Can Technology Benefit From Spirituality?
Like the title of one of my favorite Alan Watts books suggested, we live in an age of anxiety. Lots and lots of wonderful information and people who are genuinely interested in promoting this information but not enough importance on what the information does to us. How do we take in these new discoveries? What should we actually be worrying about? Sometimes we learn things that can either make us appreciative of life, or feel lonesome in a vast universe if not expressed correctly.
Other times people focus so much on acquiring data and recognition from the communities at large that they lose themselves, lose their sense of identity and how much good they can do in the world without this way of thinking. When the world seems so fast paced, so rushed, there’s this looming feeling over our heads that makes us feel confused and sometimes even makes it difficult to enjoy momentary happiness, ‘the little things’, or as they say; stopping to smell the roses. We are constantly worrying either about what’s in store for us next or how we acted in the past without ever really living in the present.
Enter Wisdom 2.0 a panel discussion bringing ideas of mixing technology and spirituality as expressed among leading members of the technological world like Google VP Bradley Horowitz, Ford CEO Bill Ford, Twitter co-founder Evan Williams, Huffington Post editor-in-chief Arianna Huffington and members of US congress Tulsi Gabbard and Tim Ryan to name a few. Their main concerns voice these very troubles that come with an ever expanding, fast paced society relying on technology while ignoring key aspects of making humanity more bearable. These are very important topics we really should be discussing if we’re to wash away these feelings of emptiness and separation as we march into a new age of technological advances:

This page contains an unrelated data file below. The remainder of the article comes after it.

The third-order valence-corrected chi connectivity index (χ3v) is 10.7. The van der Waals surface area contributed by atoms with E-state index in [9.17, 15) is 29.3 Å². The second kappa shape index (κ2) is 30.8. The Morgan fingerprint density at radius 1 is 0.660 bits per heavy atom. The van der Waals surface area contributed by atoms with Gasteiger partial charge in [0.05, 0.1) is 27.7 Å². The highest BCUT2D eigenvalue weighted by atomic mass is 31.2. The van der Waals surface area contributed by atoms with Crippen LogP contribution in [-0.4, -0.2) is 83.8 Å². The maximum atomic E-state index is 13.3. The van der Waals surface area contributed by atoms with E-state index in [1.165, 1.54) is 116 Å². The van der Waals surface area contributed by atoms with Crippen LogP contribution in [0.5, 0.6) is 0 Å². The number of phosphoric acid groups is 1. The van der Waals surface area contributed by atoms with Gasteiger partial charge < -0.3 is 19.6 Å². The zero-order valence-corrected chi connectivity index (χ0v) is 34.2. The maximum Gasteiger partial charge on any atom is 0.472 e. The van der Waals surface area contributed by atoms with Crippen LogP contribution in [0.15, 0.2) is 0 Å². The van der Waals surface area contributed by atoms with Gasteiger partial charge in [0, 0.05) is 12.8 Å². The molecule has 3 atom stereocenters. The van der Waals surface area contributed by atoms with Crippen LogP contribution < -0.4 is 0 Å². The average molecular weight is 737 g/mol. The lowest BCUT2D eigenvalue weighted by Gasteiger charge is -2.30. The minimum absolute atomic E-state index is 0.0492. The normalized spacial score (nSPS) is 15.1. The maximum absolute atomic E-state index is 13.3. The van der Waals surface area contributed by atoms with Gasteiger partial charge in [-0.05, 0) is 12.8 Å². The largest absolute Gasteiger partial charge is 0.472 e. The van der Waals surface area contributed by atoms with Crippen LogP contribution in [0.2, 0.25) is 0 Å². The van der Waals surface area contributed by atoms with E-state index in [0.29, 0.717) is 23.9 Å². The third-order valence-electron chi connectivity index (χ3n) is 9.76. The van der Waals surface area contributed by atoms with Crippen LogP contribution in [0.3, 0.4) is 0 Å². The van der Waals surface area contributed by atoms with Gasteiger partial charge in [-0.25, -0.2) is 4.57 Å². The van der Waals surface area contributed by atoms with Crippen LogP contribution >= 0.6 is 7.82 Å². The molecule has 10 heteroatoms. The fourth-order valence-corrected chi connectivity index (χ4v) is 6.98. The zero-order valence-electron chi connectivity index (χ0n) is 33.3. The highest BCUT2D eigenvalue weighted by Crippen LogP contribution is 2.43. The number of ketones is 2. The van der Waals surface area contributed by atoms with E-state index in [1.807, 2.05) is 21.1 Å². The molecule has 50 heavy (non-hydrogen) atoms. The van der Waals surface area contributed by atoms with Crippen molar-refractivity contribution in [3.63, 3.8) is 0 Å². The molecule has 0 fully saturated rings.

For many people the question, “what can technology learn from spirituality?” will meet with the flat out answer, “nothing”. Our secular society has learned to question spiritual teaching with the same skepticism we might bring to discussions of the supernatural and mysticism. But the success of Wisdom 2.0 suggests that its mission — to explore how we live with greater presence, meaning, and mindfulness in the technology age — is relevant to a growing audience. Technology confronts all of us with many challenges to our well being, from dealing with the “always on” work patterns facilitated by mobile technology, to managing the fragmented global communities of social media. As Wisdom 2.0 conference organiser Soren Gordhammer wrote in his 2009 book of the same title; technology is not the answer, but neither is it the problem. What matters instead is awareness, engagement and wisdom.
For spiritual teachings to become relevant to our modern lives, we first have to separate them from the supernatural and mystical baggage that makes them difficult for us to accept. In his 2007 talk at Google, Wisdom 2.0 speaker Jon Kabat-Zinn outlines the technique of mindfulness and its value in modern life. As Professor of Medicine Emeritus at the University of Massachusetts he talks from a wealth of experience. Kabat-Zinn defines mindfulness as “paying attention in a particular way; on purpose, in the present moment”. Mindfulness training helps patients connect directly to their present, and in turn reduces stress and suffering caused by dysfunctional thought processes. In the schema of mindfulness, pain is not the problem, but our response to pain is.
The medical benefits of mindfulness training are now widely acknowledged. Kabat-Zinn’s early work on the Mindfulness Based Stress Reduction programme helped patients suffering from severe and enduring pain and even terminal illness. The programme also forms the basis of Mindfulness Based Cognitive Therapy, a leading treatment for anxiety disorders and depression. Mindfulness training is now widely employed in education, as a technique for calming and improving the concentration of students. Perhaps more surprisingly mindfulness training is also being actively employed in business to improve productivity, in sports to improve performance, and even in the military with both frontline and recovering combatants.
(Recommended full read: Technology and spirituality: can they be happy bedfellows?)
So will we continue to blindly progress with technology as our humanity is lost? Or will we begin to think of the now and merely think of the past as a point of reference and the future as promises of things that could be and not what should be. We are only beginning to realize as a society that science and technology is of great importance to us, but will we abandon the wisdom of spirituality and its helpful aspects all in the name of blind skepticism? There is a negative and positive to almost everything, and in order to succeed I think we need to combine these tools of life or at least learn how to make them co-exist with one another. What do you think?